The Volkswagen Group is expanding its production of electric vehicles to 16 locations around the globe by the end of 2022.
Volkswagen's CEO Matthais Müller announced the details of its plans to extend its green credentials at the company's annual media conference in Berlin. Currently, VW produces battery operated vehicles in just three of its factories and in just two years another nine factory locations would be equipped for this goal. The "Roadmap E" plan will retool an additional nine group plants to manufacture electric vehicles in just two years.
Volkswagen has already awarded contracts worth €20bn ($24.6bn) to battery manufacturers in Europe and China, and plans to purchase around €50bn ($61.6bn) of EV batteries in total. "This year, another nine new vehicles, three of which will be purely electric-powered, will be added to the Group's electric portfolio of eight e-cars and plug-in hybrids". So far the company has yet to decide on a supplier for North America.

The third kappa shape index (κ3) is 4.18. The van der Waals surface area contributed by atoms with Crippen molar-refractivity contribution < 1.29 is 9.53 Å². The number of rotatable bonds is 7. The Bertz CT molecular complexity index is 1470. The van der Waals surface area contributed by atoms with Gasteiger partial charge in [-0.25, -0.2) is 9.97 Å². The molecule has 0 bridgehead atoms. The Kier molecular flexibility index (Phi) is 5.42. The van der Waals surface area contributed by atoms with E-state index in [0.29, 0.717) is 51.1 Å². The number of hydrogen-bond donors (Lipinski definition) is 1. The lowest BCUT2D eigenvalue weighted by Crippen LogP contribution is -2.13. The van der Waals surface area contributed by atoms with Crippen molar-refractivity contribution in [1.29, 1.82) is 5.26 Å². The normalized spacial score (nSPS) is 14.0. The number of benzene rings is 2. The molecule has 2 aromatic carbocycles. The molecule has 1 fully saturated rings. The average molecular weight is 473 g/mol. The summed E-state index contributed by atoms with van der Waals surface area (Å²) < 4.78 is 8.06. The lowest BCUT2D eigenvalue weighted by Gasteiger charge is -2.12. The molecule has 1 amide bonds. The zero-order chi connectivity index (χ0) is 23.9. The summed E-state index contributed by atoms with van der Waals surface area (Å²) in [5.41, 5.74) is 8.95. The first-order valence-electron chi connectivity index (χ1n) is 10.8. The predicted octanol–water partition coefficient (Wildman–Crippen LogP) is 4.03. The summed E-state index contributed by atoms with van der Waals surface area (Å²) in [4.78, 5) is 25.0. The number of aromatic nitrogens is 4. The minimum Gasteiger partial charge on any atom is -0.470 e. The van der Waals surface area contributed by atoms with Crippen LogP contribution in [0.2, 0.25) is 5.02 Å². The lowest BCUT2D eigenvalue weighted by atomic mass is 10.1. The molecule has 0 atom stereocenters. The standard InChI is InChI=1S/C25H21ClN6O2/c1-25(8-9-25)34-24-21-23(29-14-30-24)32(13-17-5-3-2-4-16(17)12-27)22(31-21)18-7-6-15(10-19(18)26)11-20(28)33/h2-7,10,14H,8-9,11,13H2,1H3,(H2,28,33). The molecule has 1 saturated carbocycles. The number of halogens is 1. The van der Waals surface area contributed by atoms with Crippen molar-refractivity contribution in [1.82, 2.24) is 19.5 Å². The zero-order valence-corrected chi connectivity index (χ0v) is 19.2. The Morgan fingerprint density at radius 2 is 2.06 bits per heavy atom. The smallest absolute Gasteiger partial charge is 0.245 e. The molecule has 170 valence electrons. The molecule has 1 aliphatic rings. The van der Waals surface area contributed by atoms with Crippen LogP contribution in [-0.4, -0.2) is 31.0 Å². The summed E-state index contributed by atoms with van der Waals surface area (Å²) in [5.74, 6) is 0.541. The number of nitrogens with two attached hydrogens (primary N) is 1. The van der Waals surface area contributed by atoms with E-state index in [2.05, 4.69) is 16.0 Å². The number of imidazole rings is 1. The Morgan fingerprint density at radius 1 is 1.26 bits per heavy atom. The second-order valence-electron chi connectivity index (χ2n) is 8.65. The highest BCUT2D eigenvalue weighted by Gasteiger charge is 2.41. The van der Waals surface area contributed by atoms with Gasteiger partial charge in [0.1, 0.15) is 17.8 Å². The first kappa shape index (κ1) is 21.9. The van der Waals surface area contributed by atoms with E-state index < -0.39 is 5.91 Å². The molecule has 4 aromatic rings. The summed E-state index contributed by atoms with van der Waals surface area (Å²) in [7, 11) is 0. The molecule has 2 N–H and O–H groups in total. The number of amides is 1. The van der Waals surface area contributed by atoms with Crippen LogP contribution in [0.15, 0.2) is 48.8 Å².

From 2019, there will be a new electric vehicle "virtually every month", Müller said: "This is how we intend to offer the largest fleet of electric vehicles in the world, across all brands and regions, in just a few years".
Experts see VW's repeated emphasis on this front as a means of getting rid of the stigma of "dieselgate" of 2015 that has continually haunted the firm.
"Things are really moving", said Muller.
The company still reiterated its commitment to "conventional vehicles", which we assume means diesel and gasoline vehicles.
"We are making massive investments in the mobility of tomorrow, but without neglecting current technologies and vehicles that will continue to play an important role for decades to come", said Muller. VW will be investing almost €20 billion into its conventional vehicle portfolio in 2018, with a plan to invest more than €90 billion ($111 billion) into that same fund over the next five years.
The Volkswagen Group says that it has the financial resources for the transformation.